U.S. Representative William Keating (D-Massachusetts) has had an inside look at both Russia and the investigation into election interference, and he called into WBSM's Chris McCarthy Tuesday morning to share his insight.

Keating, who serves on the House Committee for Foreign Affairs as well as the Homeland Security Committee, has traveled twice to Russia, when working on the congressional investigation into the Boston Marathon bombing.

"They committed an attack on our country, a cyber attack that we're learning not only had great sophistication, and a great deal of money and resources behind it coming directly out of Russia, but they've been on American soil dealing with this," he said.

On February 16, Special Counsel Robert Mueller indicted 13 Russian nationals for interfering with the 2016 U.S. presidential election. But Congressman Keating said the extent of Russia's interference goes beyond just that election, and even extends to last Wednesday's massacre at a Florida high school that led to the deaths of 17 students and teachers.

Keating said he also learned through questioning two weeks ago in Congress that Russia has hacked into the actual voting apparatus in over 20 states--which has led to an increase in states ditching electronic voting machines and returning to paper ballots.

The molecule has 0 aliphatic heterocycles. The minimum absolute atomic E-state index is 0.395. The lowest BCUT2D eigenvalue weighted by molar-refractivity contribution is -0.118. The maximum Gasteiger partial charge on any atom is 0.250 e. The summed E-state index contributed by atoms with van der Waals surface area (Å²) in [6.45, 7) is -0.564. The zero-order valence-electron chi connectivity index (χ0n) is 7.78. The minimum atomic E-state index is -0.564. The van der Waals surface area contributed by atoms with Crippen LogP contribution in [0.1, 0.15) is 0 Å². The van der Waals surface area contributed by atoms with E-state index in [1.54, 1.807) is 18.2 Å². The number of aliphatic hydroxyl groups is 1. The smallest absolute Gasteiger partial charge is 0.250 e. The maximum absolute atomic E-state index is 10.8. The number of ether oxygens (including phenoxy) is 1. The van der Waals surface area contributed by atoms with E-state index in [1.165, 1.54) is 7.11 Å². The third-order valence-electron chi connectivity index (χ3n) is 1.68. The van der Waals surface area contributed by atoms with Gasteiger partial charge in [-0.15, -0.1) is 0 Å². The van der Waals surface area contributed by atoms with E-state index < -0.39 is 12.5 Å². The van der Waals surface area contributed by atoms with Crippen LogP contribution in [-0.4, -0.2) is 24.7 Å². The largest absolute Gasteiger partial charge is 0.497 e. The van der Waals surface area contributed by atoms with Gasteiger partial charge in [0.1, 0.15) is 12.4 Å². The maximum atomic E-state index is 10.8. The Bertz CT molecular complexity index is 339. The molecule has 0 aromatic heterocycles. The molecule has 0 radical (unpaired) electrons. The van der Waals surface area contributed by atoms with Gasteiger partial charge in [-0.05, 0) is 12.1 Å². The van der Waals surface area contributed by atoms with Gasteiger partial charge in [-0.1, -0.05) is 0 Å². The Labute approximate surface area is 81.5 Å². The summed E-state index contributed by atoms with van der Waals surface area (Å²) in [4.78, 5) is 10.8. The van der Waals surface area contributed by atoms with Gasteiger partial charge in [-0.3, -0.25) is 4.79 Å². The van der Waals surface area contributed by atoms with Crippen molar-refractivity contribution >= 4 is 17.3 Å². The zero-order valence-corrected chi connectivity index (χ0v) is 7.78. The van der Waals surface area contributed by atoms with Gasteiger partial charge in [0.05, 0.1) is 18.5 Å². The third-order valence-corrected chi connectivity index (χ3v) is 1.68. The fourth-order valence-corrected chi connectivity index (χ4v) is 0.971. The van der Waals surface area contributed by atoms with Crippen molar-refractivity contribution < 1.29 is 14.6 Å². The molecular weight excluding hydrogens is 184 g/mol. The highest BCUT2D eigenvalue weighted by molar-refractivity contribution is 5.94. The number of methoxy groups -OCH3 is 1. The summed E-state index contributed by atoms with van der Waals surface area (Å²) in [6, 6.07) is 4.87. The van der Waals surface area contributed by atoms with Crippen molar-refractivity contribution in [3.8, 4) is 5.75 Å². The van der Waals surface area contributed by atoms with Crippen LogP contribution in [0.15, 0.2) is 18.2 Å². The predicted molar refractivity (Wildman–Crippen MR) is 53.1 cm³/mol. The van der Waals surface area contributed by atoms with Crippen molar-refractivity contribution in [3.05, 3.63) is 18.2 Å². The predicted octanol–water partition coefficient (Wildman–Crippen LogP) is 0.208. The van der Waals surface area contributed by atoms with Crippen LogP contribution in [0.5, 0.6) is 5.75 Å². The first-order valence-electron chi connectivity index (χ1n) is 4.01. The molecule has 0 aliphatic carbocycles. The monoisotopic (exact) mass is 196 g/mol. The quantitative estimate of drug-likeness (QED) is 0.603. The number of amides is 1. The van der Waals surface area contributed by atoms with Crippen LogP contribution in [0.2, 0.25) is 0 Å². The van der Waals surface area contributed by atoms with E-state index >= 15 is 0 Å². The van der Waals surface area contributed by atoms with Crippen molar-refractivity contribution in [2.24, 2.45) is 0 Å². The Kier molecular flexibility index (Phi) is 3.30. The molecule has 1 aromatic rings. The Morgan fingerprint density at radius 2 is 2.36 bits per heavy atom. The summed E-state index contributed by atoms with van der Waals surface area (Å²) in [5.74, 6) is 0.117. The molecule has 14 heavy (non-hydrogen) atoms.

"In my questioning, I asked, 'can they change the actual voting situation?' and the experts I questioned said they could," Keating said. "They had the ability to take people off the voter list to cause chaos. And that's why this latest decision to move to paper ballots all through the country is an important one."

Keating said it's not just that Russia's campaign meddling goes all the way back to 2014, but also that they carried it out in other areas, particularly the U.S. allies in Europe. He pointed out Russian entities gave over $10 million to the campaign of Marie LePen in France, and that they also got involved in German Chancellor Angela Merkel's campaign.

"So they're going to do it again. Every intelligence agency in our country says they're going to do it again," Keating said. "They've even been involved in trying to create division around the tragedy of the Parkland (Florida) shooting, so they don't stop. They won't stop."

Keating said Congress has voted to put strong sanctions on Russia, and in particular the oligarchs that are funding these operations.

"And (President Trump) has decided in just the last 10 days, he's not going to institute those sanctions directed upon him by Congress. So there's strong bipartisan concern, and a little bit of anger, at these sanctions not being imposed," Keating said. "I think with the revelations now being public, there will be a lot more effort to ensure we're in effect striking back at these Russians. The worst thing we can do is just let them continue doing what they're doing unanswered."

The congressman said he also doesn't agree with the argument that Russia should feel empowered to meddle in a U.S. election, because the U.S. gets involved in other elections around the world.

"The United States, across the whole world, tries to be advocates for free speech, for democratic elections," he said. "They look at it as interference, but we're not targeting Russia. We're just saying that, as part of what we believe as a country and what we know is better for our own security back home, it's better to have democracy be available. We don't impose it, but we try to encourage it."